Is it time for Chief Medical Communication Officers? It certainly seems so.
For the past 2 ½ years, I have served as the Executive Director of the COVID Task Force for the Piedmont Healthcare System in the state of Georgia. With more than 30,000 employees and 22 medical campuses across the state, Piedmont is the largest single healthcare provider in Georgia.
Like all healthcare systems in the world, we have undergone a traumatic trial with the COVID-19 pandemic, both leading and at times scrambling, through five variants, each of which presented its own unique set of challenges. It wasn’t until the fourth surge, of the Delta variant, however, that the medical and scientific community began to fully understand the importance of effective communication and the grand scope and platform of those wishing to erode trust in the medical systems, (or simply voicing concerns and questions out loud to millions on their social media platforms), sowing doubt and confusion.
The results were the same. Slow uptake in vaccines, fewer receiving the first booster, a further drop for the second booster and several missed opportunities to reach herd immunity because of laggard immunizations but rapid virus mutations, further fueling the social media “I told you so” frenzy. Make no mistake, this was a pandemic largely driven and undermined by large social media platforms.
It wasn’t until very late in the game during this fourth surge that physicians and scientists began hitting back and directly taking on false claims, but it was too little too late. We lacked the breadth of megastars and politicians, and the country was entrenched in their beliefs, while algorithms of social media continued to further feed and direct toward more of whatever you just entertained or browsed.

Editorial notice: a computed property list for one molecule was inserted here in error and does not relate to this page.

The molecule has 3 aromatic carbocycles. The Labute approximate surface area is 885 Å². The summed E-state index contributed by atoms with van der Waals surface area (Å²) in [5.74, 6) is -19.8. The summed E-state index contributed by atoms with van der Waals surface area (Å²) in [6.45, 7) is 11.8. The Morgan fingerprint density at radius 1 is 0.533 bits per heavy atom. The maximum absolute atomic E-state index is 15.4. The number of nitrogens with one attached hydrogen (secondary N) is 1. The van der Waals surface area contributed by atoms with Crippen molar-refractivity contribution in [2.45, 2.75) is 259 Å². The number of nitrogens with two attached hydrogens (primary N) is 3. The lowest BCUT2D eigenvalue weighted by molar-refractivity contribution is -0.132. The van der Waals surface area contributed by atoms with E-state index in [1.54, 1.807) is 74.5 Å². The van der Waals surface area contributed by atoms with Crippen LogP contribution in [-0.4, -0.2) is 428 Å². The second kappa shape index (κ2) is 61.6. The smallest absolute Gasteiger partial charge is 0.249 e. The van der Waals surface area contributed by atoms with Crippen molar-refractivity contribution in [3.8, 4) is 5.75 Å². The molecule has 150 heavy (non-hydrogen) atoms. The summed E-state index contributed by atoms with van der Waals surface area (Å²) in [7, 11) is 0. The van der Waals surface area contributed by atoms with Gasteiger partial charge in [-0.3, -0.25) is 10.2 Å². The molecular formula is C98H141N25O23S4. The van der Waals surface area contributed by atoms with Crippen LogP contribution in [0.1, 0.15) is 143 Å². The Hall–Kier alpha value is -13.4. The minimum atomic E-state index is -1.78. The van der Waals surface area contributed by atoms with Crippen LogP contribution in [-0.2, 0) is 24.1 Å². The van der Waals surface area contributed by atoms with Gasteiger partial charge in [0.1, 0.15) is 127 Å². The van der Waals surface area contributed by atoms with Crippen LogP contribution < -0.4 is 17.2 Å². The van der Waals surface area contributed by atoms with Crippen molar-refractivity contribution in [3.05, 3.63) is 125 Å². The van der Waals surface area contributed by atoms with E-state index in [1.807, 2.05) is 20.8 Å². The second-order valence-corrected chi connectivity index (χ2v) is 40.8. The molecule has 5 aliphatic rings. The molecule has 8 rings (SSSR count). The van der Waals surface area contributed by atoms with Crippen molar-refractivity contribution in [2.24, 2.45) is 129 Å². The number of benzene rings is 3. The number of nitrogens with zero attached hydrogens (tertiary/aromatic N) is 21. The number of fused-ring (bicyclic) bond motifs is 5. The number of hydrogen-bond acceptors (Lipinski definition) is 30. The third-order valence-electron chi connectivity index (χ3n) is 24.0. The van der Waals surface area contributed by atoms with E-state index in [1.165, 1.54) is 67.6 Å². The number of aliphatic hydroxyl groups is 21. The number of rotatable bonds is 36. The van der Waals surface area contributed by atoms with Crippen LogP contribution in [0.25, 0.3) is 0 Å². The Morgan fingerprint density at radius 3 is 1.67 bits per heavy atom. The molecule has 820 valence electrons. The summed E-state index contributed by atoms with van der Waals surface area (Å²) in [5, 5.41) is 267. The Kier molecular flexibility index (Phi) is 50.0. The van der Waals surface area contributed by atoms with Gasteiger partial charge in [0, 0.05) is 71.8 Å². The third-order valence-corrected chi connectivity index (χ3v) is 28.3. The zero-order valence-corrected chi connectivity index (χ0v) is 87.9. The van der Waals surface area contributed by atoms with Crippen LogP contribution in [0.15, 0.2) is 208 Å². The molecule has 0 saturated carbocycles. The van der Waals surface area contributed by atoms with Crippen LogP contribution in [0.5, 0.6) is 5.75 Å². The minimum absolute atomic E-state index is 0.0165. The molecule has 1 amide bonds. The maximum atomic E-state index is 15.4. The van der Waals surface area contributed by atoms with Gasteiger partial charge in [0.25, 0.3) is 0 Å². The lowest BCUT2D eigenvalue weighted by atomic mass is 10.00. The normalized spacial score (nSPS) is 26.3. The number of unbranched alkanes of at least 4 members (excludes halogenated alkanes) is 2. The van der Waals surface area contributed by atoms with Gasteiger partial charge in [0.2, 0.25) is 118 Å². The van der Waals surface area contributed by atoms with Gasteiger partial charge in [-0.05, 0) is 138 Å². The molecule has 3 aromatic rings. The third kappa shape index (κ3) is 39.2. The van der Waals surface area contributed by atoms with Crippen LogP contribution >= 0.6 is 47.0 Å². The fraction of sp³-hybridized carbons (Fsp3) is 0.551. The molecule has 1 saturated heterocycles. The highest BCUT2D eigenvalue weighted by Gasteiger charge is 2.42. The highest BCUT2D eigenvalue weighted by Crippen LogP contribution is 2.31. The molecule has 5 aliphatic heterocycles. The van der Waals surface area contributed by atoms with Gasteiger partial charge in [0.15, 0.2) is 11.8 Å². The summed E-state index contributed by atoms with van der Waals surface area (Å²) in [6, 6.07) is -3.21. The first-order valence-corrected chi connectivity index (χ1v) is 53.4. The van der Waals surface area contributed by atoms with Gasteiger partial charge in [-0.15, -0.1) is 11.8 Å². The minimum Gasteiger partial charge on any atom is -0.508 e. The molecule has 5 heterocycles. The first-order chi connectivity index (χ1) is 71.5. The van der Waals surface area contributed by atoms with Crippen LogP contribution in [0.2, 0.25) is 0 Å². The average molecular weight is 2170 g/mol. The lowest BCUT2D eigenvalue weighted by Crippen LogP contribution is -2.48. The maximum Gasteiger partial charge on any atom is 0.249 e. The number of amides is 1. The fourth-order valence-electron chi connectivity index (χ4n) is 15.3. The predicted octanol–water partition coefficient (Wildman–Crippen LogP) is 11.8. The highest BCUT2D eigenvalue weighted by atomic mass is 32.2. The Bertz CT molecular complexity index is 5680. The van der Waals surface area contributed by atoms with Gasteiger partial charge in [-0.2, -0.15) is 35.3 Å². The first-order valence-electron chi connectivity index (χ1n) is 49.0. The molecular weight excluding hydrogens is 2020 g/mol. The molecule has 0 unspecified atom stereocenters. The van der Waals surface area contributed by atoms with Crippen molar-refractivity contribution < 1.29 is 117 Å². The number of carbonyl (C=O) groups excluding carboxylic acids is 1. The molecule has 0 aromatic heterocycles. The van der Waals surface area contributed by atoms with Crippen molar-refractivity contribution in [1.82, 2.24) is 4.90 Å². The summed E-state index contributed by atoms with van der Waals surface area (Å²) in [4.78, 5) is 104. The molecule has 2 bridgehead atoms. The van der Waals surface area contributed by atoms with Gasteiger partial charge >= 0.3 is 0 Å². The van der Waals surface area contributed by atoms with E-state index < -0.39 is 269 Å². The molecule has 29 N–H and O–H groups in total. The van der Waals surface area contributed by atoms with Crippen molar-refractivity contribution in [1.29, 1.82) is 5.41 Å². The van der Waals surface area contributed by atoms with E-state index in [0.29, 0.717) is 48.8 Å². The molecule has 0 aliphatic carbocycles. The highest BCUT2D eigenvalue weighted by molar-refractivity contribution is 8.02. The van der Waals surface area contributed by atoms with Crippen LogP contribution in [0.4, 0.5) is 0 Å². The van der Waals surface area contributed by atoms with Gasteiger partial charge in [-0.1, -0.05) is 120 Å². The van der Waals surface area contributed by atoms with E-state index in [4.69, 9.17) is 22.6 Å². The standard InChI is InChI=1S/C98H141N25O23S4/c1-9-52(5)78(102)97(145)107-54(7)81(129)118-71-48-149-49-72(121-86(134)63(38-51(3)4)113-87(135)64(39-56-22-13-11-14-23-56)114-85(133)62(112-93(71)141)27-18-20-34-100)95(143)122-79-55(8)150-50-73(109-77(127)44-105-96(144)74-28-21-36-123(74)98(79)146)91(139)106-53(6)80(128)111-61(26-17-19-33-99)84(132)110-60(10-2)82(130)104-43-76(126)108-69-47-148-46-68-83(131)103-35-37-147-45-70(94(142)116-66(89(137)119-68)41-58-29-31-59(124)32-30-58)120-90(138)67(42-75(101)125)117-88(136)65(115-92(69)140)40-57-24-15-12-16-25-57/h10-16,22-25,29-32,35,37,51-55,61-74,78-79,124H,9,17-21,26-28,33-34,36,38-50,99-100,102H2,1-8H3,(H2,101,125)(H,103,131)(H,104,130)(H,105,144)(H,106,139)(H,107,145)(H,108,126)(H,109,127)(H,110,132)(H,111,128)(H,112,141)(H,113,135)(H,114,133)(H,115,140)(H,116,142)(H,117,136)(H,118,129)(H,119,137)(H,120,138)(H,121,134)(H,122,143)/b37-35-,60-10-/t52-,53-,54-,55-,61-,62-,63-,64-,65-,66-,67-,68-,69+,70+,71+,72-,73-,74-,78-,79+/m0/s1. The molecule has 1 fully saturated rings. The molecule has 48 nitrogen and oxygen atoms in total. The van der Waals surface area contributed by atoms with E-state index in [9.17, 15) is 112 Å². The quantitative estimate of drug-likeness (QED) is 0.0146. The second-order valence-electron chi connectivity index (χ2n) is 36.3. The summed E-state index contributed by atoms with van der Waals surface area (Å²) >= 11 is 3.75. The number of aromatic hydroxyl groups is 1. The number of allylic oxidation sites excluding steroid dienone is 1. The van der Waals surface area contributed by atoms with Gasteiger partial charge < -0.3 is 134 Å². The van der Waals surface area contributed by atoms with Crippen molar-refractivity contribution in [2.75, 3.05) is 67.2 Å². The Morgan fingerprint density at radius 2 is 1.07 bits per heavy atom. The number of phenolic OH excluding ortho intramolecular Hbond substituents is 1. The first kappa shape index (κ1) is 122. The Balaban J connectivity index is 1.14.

Add to that the general apathy of the public in science as a whole, and the perception of doctors and scientists as boring or ‘smart misfits’ on social media platforms designed for entertainment, shock, awe and drama, and well, you see where I’m going with this. Here we are.
Medical Communications is a nuanced skill that requires a high level of emotional IQ as well as intellectual IQ. One must fully and completely understand all of the scientific facts, then not only act as a translator in providing the information to the masses, but connect with that audience. We used to excuse those in medicine with very low translational skills and/or desire as having a poor bedside manner. In other words, they were rude, off-putting, provided short and hard-to-understand information, left the room quickly and didn’t seem to care whether you, as the patient, followed the flow of health information or not.
Additionally, we have also seen the damage that can be caused when large agencies have poor communication skills despite brilliant doctors, scientists and bioanalysts focused on the effort as we have watched with dismay as the Centers for Disease and Prevention (CDC) and other governmental agencies have struggled, not with data and information, but with communication of the data and information.
During the pandemic, I created a social media series called The Stairwell Chronicles. It can be found @drjaynemorgan on IG, Twitter, YouTube and also on LinkedIn at Dr. Jayne Morgan. In these short video vignettes (where I actually sit on the stairs), there is an explanation of specific medical information in an easy-to-understand format, with all of the information already gleaned and processed. No hard-to-understand websites, no searching for all the answers.
These have developed a cult following and have highlighted the need for doctors and hospitals to permeate medical care with a specific role of Chief of Medical Communications. A thoughtful doctor with a high acumen who is a hybrid of both the medical and scientific community and with practiced speaking and translation skills as well as the all-too-prevalent media skills and community engagement.
What can be achieved by such a person?
- Improve patient outcomes
- Increase patient satisfaction
- Protect public and patients
- Influence change
- Stimulate awareness
- Introduce and discuss new medical therapies
- Provide responses to medical information
- Engender trust
- Create positive dialogue
- Establish credibility
Stanford University has recognized the critical nature of this endeavor and currently offers a course, and Brigham and Women’s has opened an entire division dedicated to medical communication strategies. With the rise of the anti-science movement, the disaster that has been COVID and the many lessons that we have learned, the time may have come.
Jayne Morgan, MD
Owner and Creator of the Stairwell Chronicles
Board Member of the Medical Association of Atlanta
Delegate of the Medical Association of GA
Executive Director of the COVID Task Force/Piedmont